So if the price of rice doubles in the next two years....

Discussion in 'Stocks' started by let it run, Aug 14, 2006.

  1. ... what stocks are worth buying in order to capitalise on this?

    Also, what exchange are rice futures traded on? I'm assuming there are different grades of the stuff too...

    I'm not about to jump in on anything, just puting the feelers out.
  2. Maybe buy Uncle Bens
  3. CBOT has a rough rice contract. I think the main rice contracts are traded on the asian exchanges.
  4. Couple of assumptions in the background that needs to be examined first before we can look into making a profit on rice.

    1. "Cost of raw materials results in improved company earnings" may not really be true. In the cases of raw materials costs increasing, most companies would just pass on this extra cost to their customers as a price-increase in the final product. An increase in the low-cost raw materials may not even affect final pricing that much as most of the costs will have been in transport, processing, storage, marketing and packaging. Actual net earnings probably wouldn't change by much; it might actually be more sensitive to demand and consumption than actual raw-materials costs.

    2. "Company earnings relate to stock-price increase" is hardly a 1:1 relationship. It may have been more related back when companies were paying out 30-40% of their profits in dividends. Good luck finding even 2-3% today. What really determines the price of a company's stock is what the next guy's willing to pay you for that stock. Earnings is at least one level removed from the stock price in that it may be but one out of many factors that the next buyer is considering. Other things may include anticipation of future pricing, liquidity, cost/share, product appeal/uniqueness/bling, phase of the moon, etc.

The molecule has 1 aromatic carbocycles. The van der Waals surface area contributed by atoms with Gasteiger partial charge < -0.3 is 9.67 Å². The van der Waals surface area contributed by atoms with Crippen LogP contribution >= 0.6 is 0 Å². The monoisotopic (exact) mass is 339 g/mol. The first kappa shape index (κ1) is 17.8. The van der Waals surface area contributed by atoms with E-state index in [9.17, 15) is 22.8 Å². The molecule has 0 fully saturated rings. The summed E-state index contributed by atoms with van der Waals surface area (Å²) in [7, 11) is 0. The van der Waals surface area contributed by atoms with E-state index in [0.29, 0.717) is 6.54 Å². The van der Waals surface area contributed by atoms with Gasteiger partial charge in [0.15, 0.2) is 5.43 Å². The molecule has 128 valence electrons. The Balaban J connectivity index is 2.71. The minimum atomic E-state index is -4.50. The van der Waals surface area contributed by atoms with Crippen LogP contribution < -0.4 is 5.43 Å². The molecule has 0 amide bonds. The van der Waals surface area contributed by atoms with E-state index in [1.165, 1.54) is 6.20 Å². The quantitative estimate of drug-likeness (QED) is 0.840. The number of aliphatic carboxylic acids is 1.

Good example to illustrate the fallacies of the above assumptions would be wooden furniture. I see a block of wood carved into a semi-useful shape and I'll offer $100 for it as that's what it's worth to me as a desk. Slightly more than $40/cord as firewood. Another person might see it as "antique" for its nice finish and pay $600 for it. The actual $25 cost of raw-materials really has nothing to do with what the next guy will pay you for that item.

    With that out of the way, here's the cost of rough-rice.


    The trading-range for the past year is about 20%. I highly doubt that rice will change by more than 100%. Let's say it makes double this year's move the next year and increases by 40% to 13.5.

    As outlined earlier, it's doubtful that companies dealing with rice will show much of a change in their bottom-line or profitability or stock-appreciation from the cost of rice.

    One way to profit from this is to buy the futures outright. With about 35:1 leverage, you can make a 1500% return on this contract. Or you can also lose -1500% as well if rice drops by 40%

    A safer way to play that is to buy rice-futures options. The most you can lose is the cost of the option itself, 100%, but the gains can be almost as high as the futures, although timing makes a bigger difference. For example, just before the recent spike in RR prices on 9-aug, the Sep-9.4 calls on RR was about $40. After the jump, they're now going for $690. There's your 1500% return right there in a matter of days.

    The risk to rewards ratio is even with futures -1500% to +1500% while with options it's -100:+1500%. Of course, this kind of a spike in options is very unusual and rare so your actual returns will most likely be less with options than futures.